Awesome! A terribly overused word, but after putting a pair of Seven Marine 627hp engines through their paces, it’s hard to think of another superlative to adequately describe the world’s most powerful outboards.
In the current horsepower race between outboard engine manufacturers, the US’ Seven Marine leads the pack by a full length. Seven Marine’s three supercharged V8 models span a horsepower range of between 527hp and 627hp, eclipsing other high horsepower production outboards by at least 100hp.

These are built around highly-developed, marinised versions of General Motors’ fourth generation (Gen-IV) 6.2-litre, small block V8, mounted horizontally, which in automotive guise powers a range of GM vehicles, including the iconic Corvette. For New Zealand readers, versions of this engine are probably best known from Holden Special Vehicles’ (HSV) high-performance models. Sadly, Holden Australia stopped manufacturing cars in 2017.

In New Zealand, Power and Marine Ltd is the distributor and service agent for Seven Marine. The company also looks after Honda outboards.

The first two Seven Marine engines in this country, both halo 627hp models, recently arrived in Auckland where they were fitted to a customer’s 35-foot Everglades 350CC (centre-console) sportfishing boat. They replaced three 350hp V8 Yamahas on the boat’s transom.

Power and Marine technicians are currently installing another pair of Seven Marine 627S outboards to a second boat, also a large American sportfisher.


Seven Marine, headquartered in Germantown, Wisconsin, was founded in 2010 by Rick Davis and his sons Brian and Eric. Rick’s background included 43 years of technology and engineering management in the marine market, including senior roles in engine development and advanced engineering for Mercury Marine.

The 627S puts out an astonishing 813Nm of torque, transmitting this to the propeller via a ZF transmission featuring precision-ground 90o spiral-bevel gears, inboard-style wet disc clutches, integrated trolling functionality and smooth, progressive shifting.

The gearcase is a twin-pinion design that minimises frontal area for less drag and divides torque across two drive gears for durability, high-speed cruise economy and stonking mid-range acceleration. Three gearcases are available, including the high-performance GT gearcase and the high-thrust CR gearcase with contra-rotating propellers. The engines on the Everglades 350CC have standard gearcases with counter-rotating, five-bladed Mercury Maximus 15 5/8-inch by 26-inch propellers.

Michael Roberts, the only person in New Zealand currently qualified to operate the vessel, underwent comprehensive training with the Seven Marine team sent to New Zealand to provide installation, engineering and marketing support, as well as training in engine operation and servicing.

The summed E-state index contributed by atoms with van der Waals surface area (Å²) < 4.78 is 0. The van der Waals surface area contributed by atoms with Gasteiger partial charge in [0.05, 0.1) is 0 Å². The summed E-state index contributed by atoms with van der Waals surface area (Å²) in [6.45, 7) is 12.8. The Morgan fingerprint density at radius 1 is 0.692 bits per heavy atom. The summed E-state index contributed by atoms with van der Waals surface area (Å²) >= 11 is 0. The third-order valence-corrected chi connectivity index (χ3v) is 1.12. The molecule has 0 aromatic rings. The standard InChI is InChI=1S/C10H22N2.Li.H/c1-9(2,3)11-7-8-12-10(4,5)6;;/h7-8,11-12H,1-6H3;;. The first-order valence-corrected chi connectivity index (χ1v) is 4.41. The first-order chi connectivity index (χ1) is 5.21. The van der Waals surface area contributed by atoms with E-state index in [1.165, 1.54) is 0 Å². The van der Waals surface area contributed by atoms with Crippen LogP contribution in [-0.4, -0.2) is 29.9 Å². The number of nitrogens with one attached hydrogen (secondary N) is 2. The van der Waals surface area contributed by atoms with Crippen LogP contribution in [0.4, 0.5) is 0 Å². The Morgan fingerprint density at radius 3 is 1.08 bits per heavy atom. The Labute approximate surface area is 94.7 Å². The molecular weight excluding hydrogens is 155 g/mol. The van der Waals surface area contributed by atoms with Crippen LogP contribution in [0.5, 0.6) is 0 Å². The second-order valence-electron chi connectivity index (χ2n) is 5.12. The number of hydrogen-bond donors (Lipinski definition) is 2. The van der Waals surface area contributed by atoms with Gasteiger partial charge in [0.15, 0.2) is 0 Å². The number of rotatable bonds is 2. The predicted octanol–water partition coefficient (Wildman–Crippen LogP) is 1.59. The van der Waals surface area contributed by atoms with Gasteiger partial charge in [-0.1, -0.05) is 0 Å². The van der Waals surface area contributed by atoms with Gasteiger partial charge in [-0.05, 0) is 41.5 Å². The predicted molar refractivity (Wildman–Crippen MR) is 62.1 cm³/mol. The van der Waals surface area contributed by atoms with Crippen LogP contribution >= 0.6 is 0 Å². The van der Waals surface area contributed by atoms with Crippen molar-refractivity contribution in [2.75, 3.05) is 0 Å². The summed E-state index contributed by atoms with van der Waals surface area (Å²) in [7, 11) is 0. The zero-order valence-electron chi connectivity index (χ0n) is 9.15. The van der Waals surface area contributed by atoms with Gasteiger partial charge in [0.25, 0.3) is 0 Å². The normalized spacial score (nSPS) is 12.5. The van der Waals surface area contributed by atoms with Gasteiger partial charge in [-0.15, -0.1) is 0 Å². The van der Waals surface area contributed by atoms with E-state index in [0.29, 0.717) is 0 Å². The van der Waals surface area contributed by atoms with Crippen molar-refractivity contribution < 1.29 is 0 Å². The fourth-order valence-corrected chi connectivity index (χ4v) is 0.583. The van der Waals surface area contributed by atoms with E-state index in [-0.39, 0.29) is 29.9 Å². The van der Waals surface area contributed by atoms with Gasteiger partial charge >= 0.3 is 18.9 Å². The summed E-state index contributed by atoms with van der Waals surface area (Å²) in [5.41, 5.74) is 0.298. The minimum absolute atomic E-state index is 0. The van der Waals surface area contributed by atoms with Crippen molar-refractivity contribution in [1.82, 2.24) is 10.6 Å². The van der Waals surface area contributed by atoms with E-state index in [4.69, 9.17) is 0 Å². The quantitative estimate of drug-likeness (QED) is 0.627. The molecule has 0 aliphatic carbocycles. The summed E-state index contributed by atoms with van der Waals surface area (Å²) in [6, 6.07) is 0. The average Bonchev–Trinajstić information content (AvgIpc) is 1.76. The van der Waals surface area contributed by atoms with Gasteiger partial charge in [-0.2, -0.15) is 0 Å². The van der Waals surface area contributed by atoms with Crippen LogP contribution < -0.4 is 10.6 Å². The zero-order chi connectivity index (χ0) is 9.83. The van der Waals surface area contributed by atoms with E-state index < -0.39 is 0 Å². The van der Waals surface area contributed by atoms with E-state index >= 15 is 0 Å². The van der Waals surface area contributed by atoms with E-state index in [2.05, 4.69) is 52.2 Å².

Bolting the engines to the Everglades 350CC’s transom went according to plan, said Honda Marine’s Guy Oglesby, who looks after technical support.

“With the Seven Marine team on hand to help out with technical questions, we simply followed the factory’s installation guidelines,” he says.

The Everglades hull and transom were easily strong enough to handle the extra horsepower and torque – a pair of Seven Marine outboards weighs considerably less than three Yamaha V8s – so no structural changes were required. The only modifications were to the transom where the original aluminium backing plates for the engine brackets were replaced with stronger stainless-steel versions.


However, installation wasn’t as simple as just bolting the engines on, hooking up the fuel lines and connecting cables. Quite a bit of engineering was required. The engines are supplied with a separate hydraulic steering pump and engine trim pumps. On the Everglades, the pumps are neatly installed in a large storage locker under the cockpit sole, the hydraulic hoses exiting the transom through holes especially cut for the purpose.

The engines are mounted on the Everglades’ transom at 32-inch centres, as per Seven Marine’s recommendations, the centres determined by the hull type and its deadrise at the transom. On the Everglades, this places them very close together, but while they are just a few centimetres apart in the straight-ahead position and even closer when turning, the cowls never touch, even at full lock.

Engine cowls are perfectly colour-matched to the vessel’s hull. Seven Marine customers can design their own colour scheme from an extensive online palette, or the company can match a paint sample.